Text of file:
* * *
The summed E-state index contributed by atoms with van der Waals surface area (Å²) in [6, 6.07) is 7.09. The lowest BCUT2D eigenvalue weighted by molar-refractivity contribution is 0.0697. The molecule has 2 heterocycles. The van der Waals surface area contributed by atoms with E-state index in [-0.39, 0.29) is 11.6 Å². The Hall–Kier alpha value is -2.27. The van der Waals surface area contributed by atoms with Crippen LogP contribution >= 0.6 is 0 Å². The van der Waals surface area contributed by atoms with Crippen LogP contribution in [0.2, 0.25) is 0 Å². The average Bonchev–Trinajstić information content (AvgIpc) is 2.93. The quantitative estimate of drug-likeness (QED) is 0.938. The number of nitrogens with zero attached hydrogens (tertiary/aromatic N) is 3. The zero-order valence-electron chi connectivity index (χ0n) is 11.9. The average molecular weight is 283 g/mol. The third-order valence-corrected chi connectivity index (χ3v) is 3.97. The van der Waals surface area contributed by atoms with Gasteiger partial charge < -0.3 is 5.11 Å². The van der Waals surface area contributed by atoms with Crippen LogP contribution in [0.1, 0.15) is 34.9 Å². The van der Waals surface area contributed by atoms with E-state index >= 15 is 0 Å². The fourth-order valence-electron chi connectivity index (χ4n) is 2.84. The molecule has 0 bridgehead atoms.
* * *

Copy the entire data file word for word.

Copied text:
The summed E-state index contributed by atoms with van der Waals surface area (Å²) in [6, 6.07) is 7.09. The lowest BCUT2D eigenvalue weighted by molar-refractivity contribution is 0.0697. The molecule has 2 heterocycles. The van der Waals surface area contributed by atoms with E-state index in [-0.39, 0.29) is 11.6 Å². The Hall–Kier alpha value is -2.27. The van der Waals surface area contributed by atoms with Crippen LogP contribution >= 0.6 is 0 Å². The van der Waals surface area contributed by atoms with Crippen LogP contribution in [0.2, 0.25) is 0 Å². The average Bonchev–Trinajstić information content (AvgIpc) is 2.93. The quantitative estimate of drug-likeness (QED) is 0.938. The number of nitrogens with zero attached hydrogens (tertiary/aromatic N) is 3. The zero-order valence-electron chi connectivity index (χ0n) is 11.9. The average molecular weight is 283 g/mol. The third-order valence-corrected chi connectivity index (χ3v) is 3.97. The van der Waals surface area contributed by atoms with Gasteiger partial charge < -0.3 is 5.11 Å². The van der Waals surface area contributed by atoms with Crippen LogP contribution in [0.1, 0.15) is 34.9 Å². The van der Waals surface area contributed by atoms with E-state index >= 15 is 0 Å². The fourth-order valence-electron chi connectivity index (χ4n) is 2.84. The molecule has 0 bridgehead atoms.